Hawkeye55, the 10 commandments you came up with are great, unfortunately 99% of what I call new Duck Dynasty inspired duck hunters will never be on this site to read them. Ive encountered more idiots this year than ever in the public marshes. In a way, the 10 commandments shouldn't be commandments at all but simply common sense. I realize we all were first year hunters at one stage in our hunting careers, but damn most of us I hope were bright enough to know how far shotgun pellets could travel, know that you don't set up 150 yards in front of another mans fire/kill zone etc. Ive even talked to one fellow that said he was set up and another group set up about 150 yards from him, the ducks were working his dekes pretty good because of the way the wind was blowing and completely ignoring the other group, SO whats the other group do, they leave their decoys and walk passed him and to the direction the ducks had been coming and stand in the reeds 70 yards from his setup and skybust everything in sight. On second thought even if that 99% did happen to find this good web site, Im not so sure they would know how to read those 10 Commandments. As for me, Id love to see the days of a 3 bird limit and 2 day limit possession return, then, maybe some of the guys just out to kill something would sell their equipment and stay the hell home.

BTW please read my thread in the Kansas chapter called,,, Inconsiderate Idiots verses Good Guys
If you're there for the limit, you're there for the wrong reason
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Re: Public Waterfowling’s 10 Commandments

Postby NyDuckMan » Wed Oct 30, 2013 11:32 pm

Wow, I just came upon this, and being a wma hunter, this is all too funny, sad and true all at the same time.

I am passing on these commandments to all my buddies that duck hunt, and a few that're considering it.
**2014 - 2015**
1 - Black Duck
3 - Wood Ducks
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Re: Public Waterfowling’s 10 Commandments

Postby greenster » Thu Oct 31, 2013 2:02 pm

MY public Timber version.

1. Thou shall not tree top. generally if you cant get them within 40yds, hunt with someone who can. This is the reason for the Highly supported 15 shell limit.
2. Thou shall not set-up too closely. In the timber it's difficult to range distance. If you can hear them talk, or see the light clearly, Your too close. IF there is not an option, try to combine groups.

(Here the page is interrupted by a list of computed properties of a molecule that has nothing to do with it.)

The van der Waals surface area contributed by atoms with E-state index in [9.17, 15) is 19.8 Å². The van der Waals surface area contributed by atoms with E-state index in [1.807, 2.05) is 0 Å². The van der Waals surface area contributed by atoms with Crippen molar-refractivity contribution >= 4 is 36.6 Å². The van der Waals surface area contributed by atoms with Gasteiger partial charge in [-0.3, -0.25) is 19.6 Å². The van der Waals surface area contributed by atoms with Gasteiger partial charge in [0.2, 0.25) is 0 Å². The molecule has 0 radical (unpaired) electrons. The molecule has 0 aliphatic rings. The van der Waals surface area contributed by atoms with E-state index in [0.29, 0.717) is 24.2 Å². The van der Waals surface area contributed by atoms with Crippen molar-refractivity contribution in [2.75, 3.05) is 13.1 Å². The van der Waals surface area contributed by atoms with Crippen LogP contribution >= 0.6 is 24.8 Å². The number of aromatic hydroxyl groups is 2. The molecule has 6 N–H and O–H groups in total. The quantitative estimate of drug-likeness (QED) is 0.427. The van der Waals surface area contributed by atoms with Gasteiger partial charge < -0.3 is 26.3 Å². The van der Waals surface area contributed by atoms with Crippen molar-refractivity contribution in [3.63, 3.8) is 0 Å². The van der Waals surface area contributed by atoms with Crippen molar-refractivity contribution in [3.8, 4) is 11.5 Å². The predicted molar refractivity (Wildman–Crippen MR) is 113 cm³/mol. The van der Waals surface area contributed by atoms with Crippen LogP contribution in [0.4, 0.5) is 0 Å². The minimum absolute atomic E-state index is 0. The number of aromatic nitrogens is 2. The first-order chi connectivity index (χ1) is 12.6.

3. Thou shall not ever disclose location of hunt, especially if hunting with thy neighbor. If caught hunting thy neighbors fore mentioned hole, be prepared to be stabbed in the neck with a giant stick. :umm:
4. Thou shall ALWAYS be respectful to other hunters no exceptions, well except for stabbing with a stick. this includes, Not blowing the call in a horrible manner all day, Shooting just to be shooting, Yelling or screaming.
5. Thou shall follow local regulations and law at all times while on public land. This includes bag limits, littering, and game laws.
6. Thou shall always remain hidden. Period, From the birds and from the neighbor.
7. Thou shall make a reasonable attempt to retrieve ALL downed game.
8. Thou shall always make use of the taken game..ALWAYS Kill All you legally are allowed, but let that life have purpose, Use the game. Also See #5 wanton waste.
9. Thou shall always be prepared for any situation.
10. Thou shall make the most of what your have, Hunting should be enjoyable but it is friggin serious.
"Thomas Jefferson said I had a God-given right to pursue happiness. What makes me happy is to take a mallard's head smooth off at about 20 feet.

Lanyard: KM Cut red label Black Monster #1,custom cut Fallen Oaks, Zink PH, 6n1 whistle
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Re: Public Waterfowling’s 10 Commandments

Postby cwsmith » Sun Nov 03, 2013 7:31 pm

Love this! Definitely passing it on.
13-14 Season

40 mallards
14 GWT
13 pin
10 spoony
10 buff
9 wigeon
8 rgnk
6 woodie
6 gad
5 barrow's ge
3 merg
3 ruddy
2 l scaup
1 g scaup
1 comm ge
1 can

77 canada
4 snow
2 speck

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Re: Public Waterfowling’s 10 Commandments

Postby RShockley » Sun Nov 03, 2013 7:41 pm

Wish some of the fisherman would read this. I had 3 fishing boats sit about 75-100 yards infront of my blinds. Birds flying all morning but flaring when they see the fishing boats. I guess my public duck honey hole is also, unfortunately for me, a white bass honey hole as well. Next time I will bring my own pole just invade they show up fishing again or the birds aren't flying.
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Re: Public Waterfowling’s 10 Commandments

Postby Grouse » Sun Nov 03, 2013 8:33 pm

So alot of the areas that I hunt are also hunted by deer hunter both archery and gun. Now generally im there 1 to 4 hours before lst. Now if I happen upon a vehicle I leave that area because I do not wish to be intruder. Its not that hard folks.
I have often thought a sign in my truck that says 1 grouse hunter 2 dawgs.
Nature teaches more than she preaches. There are no sermons in stones. It is easier to get a spark out of a stone than a moral.
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Re: Public Waterfowling’s 10 Commandments

Postby dakotashooter2 » Mon Nov 04, 2013 11:29 am

Can we slip "Thou shall have/ learn patience" in there somewhere. That is one of the biggest issues I have seen with the "Duck Dynasty" hunters. It kind of goes hand in hand with the "if I can see it I can shoot at it", ideal.

I hunted with a group of youngsters this year (combined forces) that were bound and determined to shoot geese that wanted to land in their lap, at 60 yards.

How about "thou shall enjoy a hunt regardless of if a limit is taken". Some guys are so consumed with taking a limit they start the blame game when they don't. In the aformentioned hunt "roost busters/line shooters" were blamed for the lack of geese, dispite the fact that several hundred were willing to decoy.....if they had let them.......................

I blame the lack of mentoring.................
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Re: Public Waterfowling’s 10 Commandments

Postby greenster » Mon Nov 04, 2013 3:05 pm

I agree dakotashooter2 Patience is something that is missing from MOST hunter's in the field and On here. Hell Mojo outdoor's TV show is Bad about it. I see them taking shot's difficult shots @ 30+ yards and I'm yelling WHY!? They was about to be in your lap!
"Thomas Jefferson said I had a God-given right to pursue happiness. What makes me happy is to take a mallard's head smooth off at about 20 feet.